I grew up in Oakland when the Black Panthers were setting up free lunches and breakfasts for me and my classmates in Oakland public schools and carrying guns to defend themselves and their community from the Oakland police. I grew up not trusting the police. It wasn’t an active distrust, but a vague terror that the police might at any moment stop me, arrest me, beat me for no reason at all. I still carry that quiet terror with me 40 years later.
Every black man in my life has had experiences of police violence similar to the experiences of Eric Garner, Michael Brown, and Milton Hall up to the point just before the fatal chokehold or gunfire. There was no place in my imagination where the police protected and served me, where black lives mattered to the police. I had neither the experiences nor the resources to imagine a worldwhere police protected and served me and the people in my community. There was no technology connecting me to other young people and communities experiencing the same kinds of abuse, no digital tools enabling the community to document the story of that abuse. Technology was not one of the resources of my imagination.
In the uprisings in response to recent police violence in Ferguson, New York, Cleveland, and other cities around the country, technology has opened up new spaces for imagination, provided new materials and resources to form those experiences into powerful responses to police violence and the lack of accountability for that violence. In the fluid uses of what I call digital civic imagination, the #BlackLivesMatter meme has moved across social media platforms and online networks and become a rallying cry in demonstrations and protests fueling participatory politics in cities across the country. I’ve been impressed, awed, and inspired by this uprising but, I’m interested in the step before when these forms of powerful engagement are seeds of imagination, specifically the digital civic imaginations of young people.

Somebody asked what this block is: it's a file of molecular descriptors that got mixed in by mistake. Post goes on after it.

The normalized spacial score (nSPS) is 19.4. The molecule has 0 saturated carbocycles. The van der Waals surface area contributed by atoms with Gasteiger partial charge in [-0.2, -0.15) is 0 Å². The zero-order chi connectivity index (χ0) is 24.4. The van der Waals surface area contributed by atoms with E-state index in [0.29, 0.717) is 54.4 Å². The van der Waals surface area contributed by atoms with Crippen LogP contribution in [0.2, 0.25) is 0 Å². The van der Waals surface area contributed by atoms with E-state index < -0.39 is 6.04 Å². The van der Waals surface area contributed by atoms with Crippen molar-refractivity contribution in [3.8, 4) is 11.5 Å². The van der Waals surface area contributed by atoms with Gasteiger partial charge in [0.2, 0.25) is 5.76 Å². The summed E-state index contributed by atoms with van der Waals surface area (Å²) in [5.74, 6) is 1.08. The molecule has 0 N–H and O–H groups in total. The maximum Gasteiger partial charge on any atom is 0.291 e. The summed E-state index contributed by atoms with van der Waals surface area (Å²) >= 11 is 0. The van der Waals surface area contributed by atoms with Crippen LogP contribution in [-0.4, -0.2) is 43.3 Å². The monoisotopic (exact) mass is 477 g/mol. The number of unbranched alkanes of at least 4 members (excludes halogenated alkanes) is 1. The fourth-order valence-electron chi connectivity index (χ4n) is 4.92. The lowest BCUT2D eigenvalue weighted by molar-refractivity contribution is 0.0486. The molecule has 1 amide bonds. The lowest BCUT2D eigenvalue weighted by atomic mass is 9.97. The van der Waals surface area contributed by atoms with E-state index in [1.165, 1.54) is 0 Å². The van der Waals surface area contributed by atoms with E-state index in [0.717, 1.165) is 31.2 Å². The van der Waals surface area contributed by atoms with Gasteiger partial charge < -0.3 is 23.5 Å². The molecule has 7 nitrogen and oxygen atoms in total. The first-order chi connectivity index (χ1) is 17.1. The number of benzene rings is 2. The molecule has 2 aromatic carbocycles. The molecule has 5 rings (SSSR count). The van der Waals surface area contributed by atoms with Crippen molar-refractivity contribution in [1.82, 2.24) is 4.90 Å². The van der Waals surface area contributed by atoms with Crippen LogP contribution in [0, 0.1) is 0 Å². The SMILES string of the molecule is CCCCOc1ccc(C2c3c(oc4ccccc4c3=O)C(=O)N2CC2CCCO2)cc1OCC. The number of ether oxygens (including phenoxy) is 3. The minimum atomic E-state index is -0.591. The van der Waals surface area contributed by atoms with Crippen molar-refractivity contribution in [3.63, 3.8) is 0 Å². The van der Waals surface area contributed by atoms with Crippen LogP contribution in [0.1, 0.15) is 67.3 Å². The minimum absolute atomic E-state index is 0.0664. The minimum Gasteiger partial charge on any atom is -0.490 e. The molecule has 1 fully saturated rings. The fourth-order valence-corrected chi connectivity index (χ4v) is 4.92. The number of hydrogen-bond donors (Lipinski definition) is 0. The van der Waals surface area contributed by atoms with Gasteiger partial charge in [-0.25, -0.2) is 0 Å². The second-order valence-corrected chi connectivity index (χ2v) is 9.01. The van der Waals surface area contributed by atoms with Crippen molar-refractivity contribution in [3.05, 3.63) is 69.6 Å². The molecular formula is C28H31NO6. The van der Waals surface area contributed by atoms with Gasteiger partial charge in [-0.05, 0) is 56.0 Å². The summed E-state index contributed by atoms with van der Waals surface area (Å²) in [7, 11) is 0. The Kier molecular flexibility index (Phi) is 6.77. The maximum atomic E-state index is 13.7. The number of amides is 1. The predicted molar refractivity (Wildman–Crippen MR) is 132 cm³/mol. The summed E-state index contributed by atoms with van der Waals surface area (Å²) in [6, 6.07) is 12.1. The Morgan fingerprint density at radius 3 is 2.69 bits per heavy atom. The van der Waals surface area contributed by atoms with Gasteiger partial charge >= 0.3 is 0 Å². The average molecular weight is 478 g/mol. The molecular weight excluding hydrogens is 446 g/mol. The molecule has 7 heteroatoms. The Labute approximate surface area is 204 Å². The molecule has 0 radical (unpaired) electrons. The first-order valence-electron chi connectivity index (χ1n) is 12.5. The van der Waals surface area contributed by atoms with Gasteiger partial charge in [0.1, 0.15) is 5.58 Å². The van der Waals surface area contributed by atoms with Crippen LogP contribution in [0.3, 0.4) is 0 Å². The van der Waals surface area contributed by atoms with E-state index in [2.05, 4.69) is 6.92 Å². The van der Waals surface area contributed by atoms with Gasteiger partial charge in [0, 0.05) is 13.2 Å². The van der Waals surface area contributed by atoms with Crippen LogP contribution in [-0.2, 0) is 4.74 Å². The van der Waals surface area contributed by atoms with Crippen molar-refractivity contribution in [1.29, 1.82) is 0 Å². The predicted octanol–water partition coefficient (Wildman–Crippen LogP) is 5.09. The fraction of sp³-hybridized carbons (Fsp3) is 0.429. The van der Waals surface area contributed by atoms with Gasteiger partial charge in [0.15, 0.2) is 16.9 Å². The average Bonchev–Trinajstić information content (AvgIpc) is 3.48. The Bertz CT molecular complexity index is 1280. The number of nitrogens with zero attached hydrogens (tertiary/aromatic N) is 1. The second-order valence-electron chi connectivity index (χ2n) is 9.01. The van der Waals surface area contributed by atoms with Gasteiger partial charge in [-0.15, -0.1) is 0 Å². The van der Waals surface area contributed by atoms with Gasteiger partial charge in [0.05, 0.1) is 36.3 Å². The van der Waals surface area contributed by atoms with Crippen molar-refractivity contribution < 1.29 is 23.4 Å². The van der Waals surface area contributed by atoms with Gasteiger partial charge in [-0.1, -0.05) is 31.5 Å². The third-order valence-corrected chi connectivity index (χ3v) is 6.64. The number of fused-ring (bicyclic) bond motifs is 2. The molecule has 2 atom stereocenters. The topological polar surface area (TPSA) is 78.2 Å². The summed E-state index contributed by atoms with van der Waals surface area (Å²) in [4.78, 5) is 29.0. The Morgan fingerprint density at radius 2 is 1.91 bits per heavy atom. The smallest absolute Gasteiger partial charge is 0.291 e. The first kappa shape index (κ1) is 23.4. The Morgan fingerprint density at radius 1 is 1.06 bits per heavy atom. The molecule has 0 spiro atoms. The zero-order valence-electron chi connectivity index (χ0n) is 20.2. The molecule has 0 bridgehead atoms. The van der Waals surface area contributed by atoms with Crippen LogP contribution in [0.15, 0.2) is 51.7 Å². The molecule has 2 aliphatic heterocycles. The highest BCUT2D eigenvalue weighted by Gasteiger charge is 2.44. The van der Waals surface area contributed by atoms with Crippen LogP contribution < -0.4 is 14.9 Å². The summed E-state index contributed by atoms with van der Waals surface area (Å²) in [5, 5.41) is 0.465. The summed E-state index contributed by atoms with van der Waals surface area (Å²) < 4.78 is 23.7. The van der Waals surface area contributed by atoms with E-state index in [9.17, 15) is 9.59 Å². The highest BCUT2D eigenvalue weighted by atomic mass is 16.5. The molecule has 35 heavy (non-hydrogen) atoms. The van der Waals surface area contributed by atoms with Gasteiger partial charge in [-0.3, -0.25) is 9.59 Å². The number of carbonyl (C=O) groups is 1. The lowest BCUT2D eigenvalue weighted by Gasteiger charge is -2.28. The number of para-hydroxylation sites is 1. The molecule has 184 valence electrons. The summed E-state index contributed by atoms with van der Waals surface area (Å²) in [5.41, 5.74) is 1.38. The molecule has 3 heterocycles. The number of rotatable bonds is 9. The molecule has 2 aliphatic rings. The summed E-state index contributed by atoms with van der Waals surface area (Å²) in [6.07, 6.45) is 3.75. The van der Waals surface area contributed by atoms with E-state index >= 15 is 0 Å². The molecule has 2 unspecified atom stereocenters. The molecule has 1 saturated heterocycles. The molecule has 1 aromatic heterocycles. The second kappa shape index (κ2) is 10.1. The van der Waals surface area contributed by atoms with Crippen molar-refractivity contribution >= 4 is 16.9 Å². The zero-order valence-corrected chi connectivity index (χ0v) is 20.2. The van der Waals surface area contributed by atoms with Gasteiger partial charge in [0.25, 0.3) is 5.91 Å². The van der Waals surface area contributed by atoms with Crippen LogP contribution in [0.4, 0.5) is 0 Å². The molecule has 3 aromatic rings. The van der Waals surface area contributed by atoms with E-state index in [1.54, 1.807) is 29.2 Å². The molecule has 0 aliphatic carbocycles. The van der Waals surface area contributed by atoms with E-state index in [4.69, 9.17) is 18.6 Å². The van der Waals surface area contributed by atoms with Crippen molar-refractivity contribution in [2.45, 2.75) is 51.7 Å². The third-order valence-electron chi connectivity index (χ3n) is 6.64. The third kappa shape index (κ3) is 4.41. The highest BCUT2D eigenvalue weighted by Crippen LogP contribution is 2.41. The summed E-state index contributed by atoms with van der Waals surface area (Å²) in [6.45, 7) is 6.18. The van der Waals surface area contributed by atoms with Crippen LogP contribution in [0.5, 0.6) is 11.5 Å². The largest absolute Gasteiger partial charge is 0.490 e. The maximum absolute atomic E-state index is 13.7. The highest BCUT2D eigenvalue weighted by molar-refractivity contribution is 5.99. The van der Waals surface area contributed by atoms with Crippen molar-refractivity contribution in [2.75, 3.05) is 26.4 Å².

I first became interested in this idea of digital civic imagination in 2010 when I was interviewing high school and college students in different parts of the country about their civic engagement activities as part of the Youth Participatory Politics Survey Project, a project of the YPP Network. I asked these students to identify an issue in their school or community that mattered to them and then describe how they would go about solving the problem. After defining important issues like violence in their community, segregation, lack of resources in their schools, most of the interviewees went on to describe strategies to address the issue that did not include digital technology. Despite the fact that all of the students reported using digital media in multiple ways, technology was not an active resource for most of their civic imaginations.